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Capitalization Grammar Rules: Grammar Review Study Guide

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Updated on Aug 25, 2011

Practice exercises for this concept can be found at Capitalization Grammar Rules: Grammar Review Practice Exercises.

What if no one had to follow the same rules or conventions of punctuation and capitalization for written English? It is certain that whatever message the writer means to get across will fall short, if not get lost altogether. Take a look.

when i—go to thanksgiving Dinner at. grandmas house my cousin nathan and I, watch football on my uncles? big screen tv and Cheer on our … favorite teams, later on the Entire family young; and old gathers in the living room, and plays bingo a time! honored custom started "when grandma was a little girl growing" up in st louis mo?

Without the use of standard punctuation and capitalization, you would find that reading the preceding passage is tedious and requires too much time and trouble. If it is rewritten appropriately, however, reading and understanding it be comes effortless.

When I go to Thanksgiving dinner at Grandma's house, my cousin Nathan and I watch football on my uncle's big-screen TV and cheer on our favorite teams. Later on, the entire family, young and old, gathers in the living room and plays bingo, a time-honored tradition started when Grandma was a little girl growing up in St. Louis, Missouri.

What a difference!

Capitalization - First Things First

Capitalize the first word of every sentence.

      Take the dog for a walk, please.
      Fifty-two weeks make up one year.

Capitalization signifies the beginning of a sentence. It provides visual separation clues for readers as to when a new sentence begins, which is helpful when several sentences follow one another in a paragraph, as you observed in the preceding passage.

Fuel For Thought

If the first word of a sentence is a number, it should be written out as a word.

When a sentence includes a person's exact words, capitalize the first word of the direct quotation

      Looking wide-eyed at the list of ice cream choices, Anthony said, "There are so many flavors."
      "I'm so hungry, I could eat them all!" exclaimed Anthony's friend, Jason.

… however, do not capitalize the first word of a partial quotation.

"We can have a feast," Alex replied with resolve, "if we order the seven-scoop Kitchen Sink Sundae!"

Capitalize the pronoun I and all contractions made using the word I (I'm, I've, I'll, I'd).

"I'm sure I've never borrowed Alicia's sequined green-and-pink sweater," said Rhonda. "I'll look in my closet, but I think I'd remember wearing something that outlandish."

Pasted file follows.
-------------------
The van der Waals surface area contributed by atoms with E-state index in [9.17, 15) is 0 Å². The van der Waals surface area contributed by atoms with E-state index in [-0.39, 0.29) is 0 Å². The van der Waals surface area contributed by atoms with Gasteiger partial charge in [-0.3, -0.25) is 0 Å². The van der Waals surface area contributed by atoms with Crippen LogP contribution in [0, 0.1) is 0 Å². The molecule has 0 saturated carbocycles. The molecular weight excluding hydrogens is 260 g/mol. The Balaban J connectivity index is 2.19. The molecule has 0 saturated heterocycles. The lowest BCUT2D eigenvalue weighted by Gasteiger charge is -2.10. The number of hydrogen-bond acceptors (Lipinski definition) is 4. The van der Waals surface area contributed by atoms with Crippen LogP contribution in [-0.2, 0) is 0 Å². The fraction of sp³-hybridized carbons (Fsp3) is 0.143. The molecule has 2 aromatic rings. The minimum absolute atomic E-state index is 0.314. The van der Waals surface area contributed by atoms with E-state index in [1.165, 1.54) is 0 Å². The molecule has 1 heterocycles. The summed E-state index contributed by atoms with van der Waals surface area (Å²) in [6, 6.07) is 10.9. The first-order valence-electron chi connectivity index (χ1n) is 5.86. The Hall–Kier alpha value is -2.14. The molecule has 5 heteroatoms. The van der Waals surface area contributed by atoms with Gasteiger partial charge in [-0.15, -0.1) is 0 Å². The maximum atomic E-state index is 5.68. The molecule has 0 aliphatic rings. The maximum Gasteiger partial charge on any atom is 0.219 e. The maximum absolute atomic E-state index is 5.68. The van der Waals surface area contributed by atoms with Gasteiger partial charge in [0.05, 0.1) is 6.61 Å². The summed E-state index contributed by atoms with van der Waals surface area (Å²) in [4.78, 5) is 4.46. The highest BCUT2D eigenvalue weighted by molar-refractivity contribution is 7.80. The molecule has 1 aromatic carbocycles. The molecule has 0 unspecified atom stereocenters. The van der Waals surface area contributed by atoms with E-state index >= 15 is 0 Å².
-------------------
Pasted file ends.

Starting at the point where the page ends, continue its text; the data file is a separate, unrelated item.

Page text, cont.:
Capitalize proper nouns.

  • Unlike common, garden-variety nouns, which are general names for people, places, and things (city, building, man, holiday, etc.), proper nouns are specific (New York City, Empire State Building, Thomas Edison, Thanksgiving, etc.) and require capitalization to acknowledge their importance.
  • When referring to a specific person, for example, Mr. James W. Dunlap, Jr., or Dr. Sara E. Mahanirananda, PhD, notice that their initials are capitalized, as are their titles (Mr., Mrs., Miss, Rev., Dr.) and the abbreviations following their names (Jr., Sr., Esq., PhD).
Fuel For Thought

Some nouns may act as both a common and proper noun, depending on how they are used in a sentence. For instance, when used alone, the word governor is a common noun.

The governor took a much-needed vacation after the arduous primaries this fall.

When used before a person's name, however, governor should be capitalized.

When asked where he was headed, Governor Braxton commented that he was looking forward to his two-week reprieve in upstate New York.

This rule also applies to family relationships when a specific person is referred to, except when it follows a possessive noun or possessive pronoun.

I made my grandmother a scarf for her birthday; Aunt Nancy commented on how colorful it was.
Inside Track

The cardinal directions (north, south, east, and west) are not capitalized; however, when you're referring to a specific section of the country, like the Southwest, you capitalize the word.

The seasons (spring, summer, fall, and winter) are not capitalized unless they are being used in the title of something, like Spring Fling.

The names of gods and religious figures are always capitalized except when you are not referring to one specific god, like Roman gods.

Capitalize proper adjectives.

Adjectives modify, or enhance, nouns to tell you more information about the person, place, or thing being described. Sometimes, a proper noun acts like an adjective—for example, April showers, Chinese yo-yo, and English muffin. When proper adjectives refer to a nationality, the suffix -n or -ian is generally added, such as with Victorian era, American flag, and Mexican food.

Capitalize the first word and all key words in titles of books, movies, songs, short stories, works of art, etc. Articles (a, an, the) and the conjunctions so, for, and, but, nor, or, yet are not capitalized, unless they are the first word of the title. Personal pronouns (I, you, he, she, it, they, them, we, us, etc.) and verbs are always capitalized.

Practice Lap

Practice exercises for this concept can be found at Capitalization Grammar Rules: Grammar Review Practice Exercises.

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